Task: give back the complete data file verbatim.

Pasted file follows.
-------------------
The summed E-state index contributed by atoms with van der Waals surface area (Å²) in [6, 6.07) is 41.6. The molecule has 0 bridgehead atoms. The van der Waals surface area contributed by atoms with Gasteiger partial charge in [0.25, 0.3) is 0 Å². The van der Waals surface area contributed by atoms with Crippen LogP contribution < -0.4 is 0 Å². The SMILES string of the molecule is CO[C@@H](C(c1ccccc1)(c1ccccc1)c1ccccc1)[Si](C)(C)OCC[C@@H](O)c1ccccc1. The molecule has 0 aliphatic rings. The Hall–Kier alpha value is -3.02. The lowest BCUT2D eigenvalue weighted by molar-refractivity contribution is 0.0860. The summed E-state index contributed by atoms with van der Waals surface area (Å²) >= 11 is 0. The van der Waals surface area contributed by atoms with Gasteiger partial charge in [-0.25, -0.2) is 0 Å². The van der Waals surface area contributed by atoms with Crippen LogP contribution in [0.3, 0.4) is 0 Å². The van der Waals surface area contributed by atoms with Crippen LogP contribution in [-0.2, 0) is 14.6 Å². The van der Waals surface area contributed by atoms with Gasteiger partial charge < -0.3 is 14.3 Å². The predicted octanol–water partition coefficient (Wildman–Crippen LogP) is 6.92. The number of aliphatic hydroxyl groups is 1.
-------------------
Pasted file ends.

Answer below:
The summed E-state index contributed by atoms with van der Waals surface area (Å²) in [6, 6.07) is 41.6. The molecule has 0 bridgehead atoms. The van der Waals surface area contributed by atoms with Gasteiger partial charge in [0.25, 0.3) is 0 Å². The van der Waals surface area contributed by atoms with Crippen LogP contribution < -0.4 is 0 Å². The SMILES string of the molecule is CO[C@@H](C(c1ccccc1)(c1ccccc1)c1ccccc1)[Si](C)(C)OCC[C@@H](O)c1ccccc1. The molecule has 0 aliphatic rings. The Hall–Kier alpha value is -3.02. The lowest BCUT2D eigenvalue weighted by molar-refractivity contribution is 0.0860. The summed E-state index contributed by atoms with van der Waals surface area (Å²) >= 11 is 0. The van der Waals surface area contributed by atoms with Gasteiger partial charge in [-0.25, -0.2) is 0 Å². The van der Waals surface area contributed by atoms with Crippen LogP contribution in [0.3, 0.4) is 0 Å². The van der Waals surface area contributed by atoms with Crippen LogP contribution in [-0.2, 0) is 14.6 Å². The van der Waals surface area contributed by atoms with Gasteiger partial charge < -0.3 is 14.3 Å². The predicted octanol–water partition coefficient (Wildman–Crippen LogP) is 6.92. The number of aliphatic hydroxyl groups is 1.